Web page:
When we burn wood to generate heat, it is vital we do it as efficiently and healthily as possible. If we don’t, deforestation, increased greenhouse gas emissions and poor health will remain serious and potentially irreversible problems. In Malawi, a country where the use of wood stoves and the burning of wood on open fires is widespread, the Aprovecho Research Center worked with the Programme for Basic Energy and Conservation in Southern Africa (ProBEC), to cut the use of wood for cooking, particularly in large institutions.
At the heart of the work was the 'Rocket' design concept, which produces a cleaner and more heat efficient stove. Armed with these designs ProBEC then trained local manufacturers to build the stoves. Most importantly, they made sure that each stove suited each different local use. So the design for a school kitchen might differ from that used on Malawi’s tea-estates.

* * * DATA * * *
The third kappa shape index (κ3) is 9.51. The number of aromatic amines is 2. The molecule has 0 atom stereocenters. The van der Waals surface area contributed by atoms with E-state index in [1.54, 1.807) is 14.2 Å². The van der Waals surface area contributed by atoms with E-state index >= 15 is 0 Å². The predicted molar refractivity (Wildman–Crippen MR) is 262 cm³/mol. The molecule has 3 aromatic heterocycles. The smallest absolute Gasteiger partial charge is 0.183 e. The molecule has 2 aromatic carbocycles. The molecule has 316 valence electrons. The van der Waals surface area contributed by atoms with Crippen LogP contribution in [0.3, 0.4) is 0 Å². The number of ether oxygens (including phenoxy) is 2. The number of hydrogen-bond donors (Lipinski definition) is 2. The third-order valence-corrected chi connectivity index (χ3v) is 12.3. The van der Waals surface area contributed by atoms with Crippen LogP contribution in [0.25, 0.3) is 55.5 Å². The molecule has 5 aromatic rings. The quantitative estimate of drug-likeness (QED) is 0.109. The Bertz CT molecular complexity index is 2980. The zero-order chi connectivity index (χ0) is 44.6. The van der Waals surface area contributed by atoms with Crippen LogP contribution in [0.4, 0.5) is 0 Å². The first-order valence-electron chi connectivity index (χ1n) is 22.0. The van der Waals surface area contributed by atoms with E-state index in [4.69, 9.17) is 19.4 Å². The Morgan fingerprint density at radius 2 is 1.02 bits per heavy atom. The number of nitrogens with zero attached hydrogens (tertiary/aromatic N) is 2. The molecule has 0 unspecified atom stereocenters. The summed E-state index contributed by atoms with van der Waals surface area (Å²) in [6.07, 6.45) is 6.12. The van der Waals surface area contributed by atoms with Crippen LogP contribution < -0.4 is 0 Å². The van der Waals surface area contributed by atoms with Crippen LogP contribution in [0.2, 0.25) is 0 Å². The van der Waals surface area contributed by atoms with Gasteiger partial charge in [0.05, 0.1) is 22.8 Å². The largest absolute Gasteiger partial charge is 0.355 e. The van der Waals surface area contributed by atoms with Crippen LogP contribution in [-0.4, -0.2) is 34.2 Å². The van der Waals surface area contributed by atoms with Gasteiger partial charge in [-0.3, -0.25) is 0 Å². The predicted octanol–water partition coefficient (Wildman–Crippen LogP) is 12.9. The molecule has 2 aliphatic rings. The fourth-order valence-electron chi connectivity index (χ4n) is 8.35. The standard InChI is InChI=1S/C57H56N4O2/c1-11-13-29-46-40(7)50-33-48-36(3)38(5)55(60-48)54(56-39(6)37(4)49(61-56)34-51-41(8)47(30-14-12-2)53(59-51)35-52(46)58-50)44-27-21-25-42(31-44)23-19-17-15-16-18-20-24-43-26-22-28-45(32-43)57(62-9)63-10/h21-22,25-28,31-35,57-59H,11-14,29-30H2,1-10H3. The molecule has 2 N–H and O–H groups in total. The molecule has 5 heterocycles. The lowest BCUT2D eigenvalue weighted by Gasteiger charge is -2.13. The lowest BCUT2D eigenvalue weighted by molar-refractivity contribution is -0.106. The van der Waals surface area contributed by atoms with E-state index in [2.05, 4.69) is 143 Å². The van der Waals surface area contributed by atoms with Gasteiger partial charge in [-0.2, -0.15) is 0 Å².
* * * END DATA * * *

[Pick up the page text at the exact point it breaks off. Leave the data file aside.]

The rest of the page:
Success can be measured in numbers. By the end of the programme in December 2009, 6,800 institutional stoves had been sold in Malawi and over 2,000 elsewhere in the region. Given that wood savings are measured at 70% per stove there is no doubt of the financial benefit to the users. Nor is there any doubt that immediate pollution is reduced.
However, as always, the wider impact is equally important. 30% of the wood savings came from reduced deforestation - about 10,000 tonnes/year in CO2 emissions. In Malawi, as elsewhere across the globe, practical and local solutions are also determining the long-term health of the environment.